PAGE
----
ABF not throwing in the towel on lawsuit against Teamsters, YRC, and other entitities
This follows an early August decision by a U.S. District Court to dismiss ABF’s lawsuit against those parties.
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Late last week, less-than-truckload (LTL) carrier ABF Freight System Inc. said it has filed a notice of appeal in its ongoing lawsuit against the International Brotherhood of Teamsters, YRC Inc. and other related entities.
This follows an early August decision by a U.S. District Court to dismiss ABF’s lawsuit against those parties. The decision by U.S. District Court Judge for the Western District of Arkansas Susan Webber essentially negates a July 2011 decision by the U.S. District Court of Appeals for the Eighth District, which changed course on a previous dismissal made by a lower court regarding this case.
In November 2010, ABF signaled its intent to take legal action against the International Brotherhood of Teamsters, various subsidiaries of YRC Worldwide and other entities, following a ratified labor agreement by YRCW Teamsters members. ABF said at the time that the reason for taking legal action was on the grounds that these organizations are violating the National Master Freight Agreement, which serves as the collective bargaining agreement for the majority of U.S.-based trucking employees.
YRCW’s agreement, which is the third one its Teamster members have ratified going back to 2008, extends its previous agreement with the Teamsters that was slated to expire in 2013 to March 31, 2015.
“We continue to believe in the strength of our case, which concerns repeated violations of the National Master Freight Agreement by the IBT and YRC,” said ABF officials. “The suit was originally filed in November, 2010, and successfully appealed once already, as the higher court ruled that the district court had erroneously dismissed the case. The timing of this next appeals process is uncertain but is expected to take many months.”
As previously reported by LM, when the original lawsuit was filed in November 2010, ABF sought to have the lower court create an appropriate grievance review committee to resolve the dispute, or to have the contract amendments benefiting only YRC declared null and void by the court, as required by the NMFA, according to the statement, adding that ABF also sought an award of monetary damages estimated to be approximately $750 million. ABF will continue to seek that relief on remand.
A November 2010 Dow Jones report stated that former YRCW President, Chairman, and CEO Bill Zollars labeled this legal challenge by ABFS as “worthless,” adding that YRCW will likely counter-sue ABFS.
In December 2010, ABF launched a Web site—abflegalaction.com—dedicated to all things pertaining to these legal issues. Included on the site is an interesting list of facts about its stance on these matters.
Some of the highlights include:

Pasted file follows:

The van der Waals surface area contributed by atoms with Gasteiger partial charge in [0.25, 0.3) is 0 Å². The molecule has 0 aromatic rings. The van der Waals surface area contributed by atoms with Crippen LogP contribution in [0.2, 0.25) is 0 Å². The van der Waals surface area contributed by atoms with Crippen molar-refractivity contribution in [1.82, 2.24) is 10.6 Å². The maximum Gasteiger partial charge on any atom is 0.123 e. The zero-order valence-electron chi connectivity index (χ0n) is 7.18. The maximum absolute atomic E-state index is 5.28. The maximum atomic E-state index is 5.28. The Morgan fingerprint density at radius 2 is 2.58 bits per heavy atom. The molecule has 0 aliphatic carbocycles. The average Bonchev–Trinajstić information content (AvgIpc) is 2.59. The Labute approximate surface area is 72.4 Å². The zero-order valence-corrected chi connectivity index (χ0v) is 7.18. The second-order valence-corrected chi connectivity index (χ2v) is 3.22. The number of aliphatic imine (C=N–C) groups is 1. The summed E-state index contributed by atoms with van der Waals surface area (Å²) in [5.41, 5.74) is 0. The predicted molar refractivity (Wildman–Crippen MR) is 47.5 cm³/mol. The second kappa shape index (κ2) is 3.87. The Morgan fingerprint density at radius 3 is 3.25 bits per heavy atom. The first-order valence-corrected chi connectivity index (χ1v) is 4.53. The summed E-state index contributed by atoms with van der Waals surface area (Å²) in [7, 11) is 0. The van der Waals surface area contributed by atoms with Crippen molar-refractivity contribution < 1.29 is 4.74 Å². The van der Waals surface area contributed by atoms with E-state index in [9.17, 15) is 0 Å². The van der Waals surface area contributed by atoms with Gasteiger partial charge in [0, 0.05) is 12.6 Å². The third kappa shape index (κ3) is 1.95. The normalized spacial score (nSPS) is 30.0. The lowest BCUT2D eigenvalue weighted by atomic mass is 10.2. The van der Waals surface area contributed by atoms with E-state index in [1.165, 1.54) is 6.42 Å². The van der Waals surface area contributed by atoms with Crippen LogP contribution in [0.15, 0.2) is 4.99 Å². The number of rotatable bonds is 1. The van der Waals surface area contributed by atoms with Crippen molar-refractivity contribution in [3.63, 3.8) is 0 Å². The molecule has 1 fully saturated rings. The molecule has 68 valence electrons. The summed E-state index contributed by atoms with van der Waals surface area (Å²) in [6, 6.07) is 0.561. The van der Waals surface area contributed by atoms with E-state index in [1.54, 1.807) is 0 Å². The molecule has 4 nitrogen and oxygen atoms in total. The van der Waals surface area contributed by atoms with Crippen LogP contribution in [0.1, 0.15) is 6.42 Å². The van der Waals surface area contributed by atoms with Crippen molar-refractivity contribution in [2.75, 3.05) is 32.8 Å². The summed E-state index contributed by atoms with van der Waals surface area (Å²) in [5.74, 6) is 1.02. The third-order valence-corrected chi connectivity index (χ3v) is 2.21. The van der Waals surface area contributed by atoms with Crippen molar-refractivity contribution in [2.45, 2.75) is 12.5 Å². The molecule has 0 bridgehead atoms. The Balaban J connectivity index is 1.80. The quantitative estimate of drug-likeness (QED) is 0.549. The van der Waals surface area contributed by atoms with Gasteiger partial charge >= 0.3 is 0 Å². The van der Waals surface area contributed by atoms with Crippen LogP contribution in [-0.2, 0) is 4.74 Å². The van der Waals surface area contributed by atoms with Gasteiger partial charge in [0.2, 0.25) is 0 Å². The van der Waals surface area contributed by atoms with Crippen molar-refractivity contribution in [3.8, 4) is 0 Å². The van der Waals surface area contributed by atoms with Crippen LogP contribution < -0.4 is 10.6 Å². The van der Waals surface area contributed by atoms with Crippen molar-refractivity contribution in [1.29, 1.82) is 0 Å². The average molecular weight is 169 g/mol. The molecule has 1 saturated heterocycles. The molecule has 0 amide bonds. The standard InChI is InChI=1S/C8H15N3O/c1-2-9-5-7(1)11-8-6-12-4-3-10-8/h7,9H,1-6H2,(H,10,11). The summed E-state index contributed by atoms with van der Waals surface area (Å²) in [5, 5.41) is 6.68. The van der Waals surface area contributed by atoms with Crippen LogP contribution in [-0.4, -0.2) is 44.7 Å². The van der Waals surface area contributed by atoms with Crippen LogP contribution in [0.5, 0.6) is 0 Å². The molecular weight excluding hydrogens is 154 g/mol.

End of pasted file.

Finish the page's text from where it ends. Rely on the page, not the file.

-clarifying that YRCW does not have a separate NMFA contract from ABF, stating that “there is only one National Master Freight Agreement, which all Teamster employees working for NMFA companies ratified in 2008. There is no other agreement.”;
-disputing the claim made by the Teamsters National Freight Industry Negotiating Committee that ABF was offered the same deal as YRCW was, with ABF saying it was never offered the same concessions granted to YRCW; and
-“In an effort to avoid filing the lawsuit and grievance, ABF attempted to negotiate industry-wide changes to the NMFA. TNFINC and its representatives responded by pressuring ABF to acquire YRC, indicating that in exchange for committing to an acquisition of YRC, that TNFINC would agree to contract changes which would make such a transaction economically viable. When we communicated our reluctance to pursue such a transaction, TNFINC representatives advised that that IBT would be unwilling to work with us, going forward, after YRC’s deal was ratified by its employees.”
What’s more, ABF stated it is not in any way trying to drive YRCW out of business. It said the company’s goal is to simply enforce the NMFA as it was agreed upon and ratified by NMFA Teamsters, as well as to focus on a level playing field for all signatories of the NMFA.
“The case had been around for nearly two years and never really got off the ground,” wrote Stifel Nicolaus analyst David Ross in a recent research note. “ABF can now focus on negotiating a labor agreement with the Teamsters that is more reflective of market rates (or even other unionized competitors’ rates), as its current labor contract expires March 31, 2013. The company left the possibility of a second appeal open, but we believe the company’s money and energy is better spent getting the best contract rather than trying to shut a competitor down (which is what would have happened if YRC were forced to return to NMFA wage/benefit rates or pay $750mm in penalties as was sought in the suit), even if the disparity in current labor contracts is unfair, which we believe it is.”
Also last month, ABF informed the Teamsters it is pulling out of the National Master Freight Agreement (NMFA) and will negotiate a separate contract.
For ABF shippers, this could mean a break in rates if the nation’s sixth-largest LTL carrier can reduce its labor costs which it says are the highest in the industry.
In pulling out of the NMFA, a collective bargaining strategy that once covered as many as 600 trucking companies and 500,000 Teamsters back in the regulated era of the 1960s and 1970s, ABF is leaving YRC Worldwide as the only carrier of significant size in the agreement.
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